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I was surprised at this letter being dated after Stanton became Secretary of War. I know early in the war at least through 1861 there had been some leniency in Missouri, such as in May when the gathering group of militia had been captured by Lyon. I also know that soon when railroad usage was demanded and important to the Union, any 'citizenry' caught destroying this asset were punished by a death sentence, after a military court trial. The view is strictly a political statement opposing the lax feelings held by Union men in the army. These feelings would quickly turn evil. I wonder how much can be attributed to 'politics' such as the statement above, compared with the outright violence that occurred with bloodshed indiscriminately. Also when Lyon was killed in August of 1861, the idea of solicitous freedoms given to officers in the confederate command would seem unlikely.
Lubliner.
 
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Sep 17, 2011
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mo
I was surprised at this letter being dated after Stanton became Secretary of War. I know early in the war at least through 1861 there had been some leniency in Missouri, such as in May when the gathering group of militia had been captured by Lyon. I also know that soon when railroad usage was demanded and important to the Union, any 'citizenry' caught destroying this asset were punished by a death sentence, after a military court trial. The view is strictly a political statement opposing the lax feelings held by Union men in the army. These feelings would quickly turn evil. I wonder how much can be attributed to 'politics' such as the statement above, compared with the outright violence that occurred with bloodshed indiscriminately. Also when Lyon was killed in August of 1861, the idea of solicitous freedoms given to officers in the confederate command would seem unlikely.
Lubliner.
Through out the war, there was a political war here. It was as much Radical Republicans (here typified by Dick and Blair) against Democrats as it was against any actual secessionists.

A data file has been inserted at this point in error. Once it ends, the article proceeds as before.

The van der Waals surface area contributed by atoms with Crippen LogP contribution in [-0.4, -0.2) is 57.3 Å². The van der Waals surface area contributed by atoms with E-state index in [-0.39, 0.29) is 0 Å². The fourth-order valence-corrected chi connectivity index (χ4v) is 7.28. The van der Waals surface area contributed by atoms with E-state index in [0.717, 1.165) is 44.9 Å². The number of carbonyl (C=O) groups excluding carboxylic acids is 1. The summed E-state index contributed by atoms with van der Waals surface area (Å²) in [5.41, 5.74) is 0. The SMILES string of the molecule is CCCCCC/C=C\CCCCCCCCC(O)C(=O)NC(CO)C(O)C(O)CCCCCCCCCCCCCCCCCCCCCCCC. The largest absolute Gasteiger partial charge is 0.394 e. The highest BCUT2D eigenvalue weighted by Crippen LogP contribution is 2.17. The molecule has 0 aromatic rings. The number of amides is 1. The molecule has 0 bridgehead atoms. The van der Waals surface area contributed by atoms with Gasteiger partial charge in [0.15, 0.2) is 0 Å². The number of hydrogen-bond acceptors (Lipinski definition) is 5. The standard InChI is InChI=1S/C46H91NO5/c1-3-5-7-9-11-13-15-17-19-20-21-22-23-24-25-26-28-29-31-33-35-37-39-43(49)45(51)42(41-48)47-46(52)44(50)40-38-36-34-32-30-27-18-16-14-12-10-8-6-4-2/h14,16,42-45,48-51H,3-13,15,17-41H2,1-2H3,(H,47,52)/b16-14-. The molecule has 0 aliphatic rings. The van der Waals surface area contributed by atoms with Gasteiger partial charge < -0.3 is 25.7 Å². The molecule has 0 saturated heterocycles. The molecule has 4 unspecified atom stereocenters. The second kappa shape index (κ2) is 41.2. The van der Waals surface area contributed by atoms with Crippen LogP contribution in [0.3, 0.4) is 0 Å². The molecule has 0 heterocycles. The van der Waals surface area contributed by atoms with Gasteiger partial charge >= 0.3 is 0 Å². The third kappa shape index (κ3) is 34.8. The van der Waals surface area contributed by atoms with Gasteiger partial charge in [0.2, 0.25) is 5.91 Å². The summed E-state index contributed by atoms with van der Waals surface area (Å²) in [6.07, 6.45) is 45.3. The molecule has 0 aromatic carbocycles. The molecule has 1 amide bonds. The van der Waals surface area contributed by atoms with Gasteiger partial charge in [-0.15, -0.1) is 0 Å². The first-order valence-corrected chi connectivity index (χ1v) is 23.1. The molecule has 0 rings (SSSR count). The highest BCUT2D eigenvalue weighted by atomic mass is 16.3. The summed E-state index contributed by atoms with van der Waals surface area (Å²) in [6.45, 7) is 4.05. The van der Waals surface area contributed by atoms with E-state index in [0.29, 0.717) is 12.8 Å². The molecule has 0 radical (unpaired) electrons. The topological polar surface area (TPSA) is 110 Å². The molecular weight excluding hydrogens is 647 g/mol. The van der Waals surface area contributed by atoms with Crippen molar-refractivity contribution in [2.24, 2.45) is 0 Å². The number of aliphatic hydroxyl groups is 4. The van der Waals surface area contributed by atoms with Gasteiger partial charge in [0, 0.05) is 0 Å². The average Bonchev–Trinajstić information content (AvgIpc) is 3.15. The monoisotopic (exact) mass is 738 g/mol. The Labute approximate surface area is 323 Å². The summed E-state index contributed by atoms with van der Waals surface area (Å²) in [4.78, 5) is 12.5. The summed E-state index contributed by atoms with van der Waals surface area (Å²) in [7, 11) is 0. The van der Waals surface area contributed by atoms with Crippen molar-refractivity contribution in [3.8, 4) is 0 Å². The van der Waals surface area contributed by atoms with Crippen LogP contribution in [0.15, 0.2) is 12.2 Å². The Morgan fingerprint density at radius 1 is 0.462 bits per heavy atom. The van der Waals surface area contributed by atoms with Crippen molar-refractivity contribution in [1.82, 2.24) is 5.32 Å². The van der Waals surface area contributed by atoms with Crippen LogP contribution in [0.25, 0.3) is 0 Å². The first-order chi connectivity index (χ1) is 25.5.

The Republicans were a distinct minority who had been put in positions of power by appointment not popularity, so they always were jealously intriguing against the rest of the Unionists. Blair family was the worst......they had intrigued against most everyone.....

Their was leniency early and somewhat continual to officers of the MSG, it was recognized during the war it was a legal call up by a sitting elected US state government, so there was essentially a general pardon for them.

Also it was hardly just non Republican officers here, as Presidents Lincoln and Johnson never showed that degree of malice or hatred that some Radical Republicans showed.
 
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Confederate officers who were prisoners at Camp Chase were also allowed to freely roam Columbus, Ohio:

"Captain Lazelle blasted Colonel Moody as well: 'The commanding officer of the camp is uncertain and in constant doubt as to whom he should go to for instructions, which together with his ignorance of his duties quite overpowers him.'58

"Prisoners at Camp Chase were allowed the privilege of receiving gifts of food and money and purchasing whatever they wanted from the sutler. Upon a simple oath not to escape, Confederate officer prisoners were allowed to wander the streets of Columbus, register to stay in its hotels, and attend sessions of the state senate. At the same time, for a small admission fee, the public was allowed to tour the prison. It became one of the most popular tourist attractions around. 'It is pleasing to [Moody],' grumbled Lazelle, 'to talk and guide and explain to [the tourists] all curious points of interest.'59

"Before long, complaints over lax discipline and the camp's state administrators provoked anger, even among the Ohio residents.

"N. A. Reed, pastor of the Market Street Baptist Church in Zanesville, Ohio, griped in a letter to President Lincoln dated April 26, 1862, 'Having sons in the Third and Thirteenth Ohio Regiments, the matter has become too much ... to be endured. . . . [t]o have our sons toil in the Army and be subjected to trials and the most severe deprivations, and then to have these rebel officers actually at their ease in our streets speaking treason openly and boldly is almost too much for human endurance.'"60
Portals To Hell - Military Prisons of the Civil War, pg. 80, Lonnie R. Speer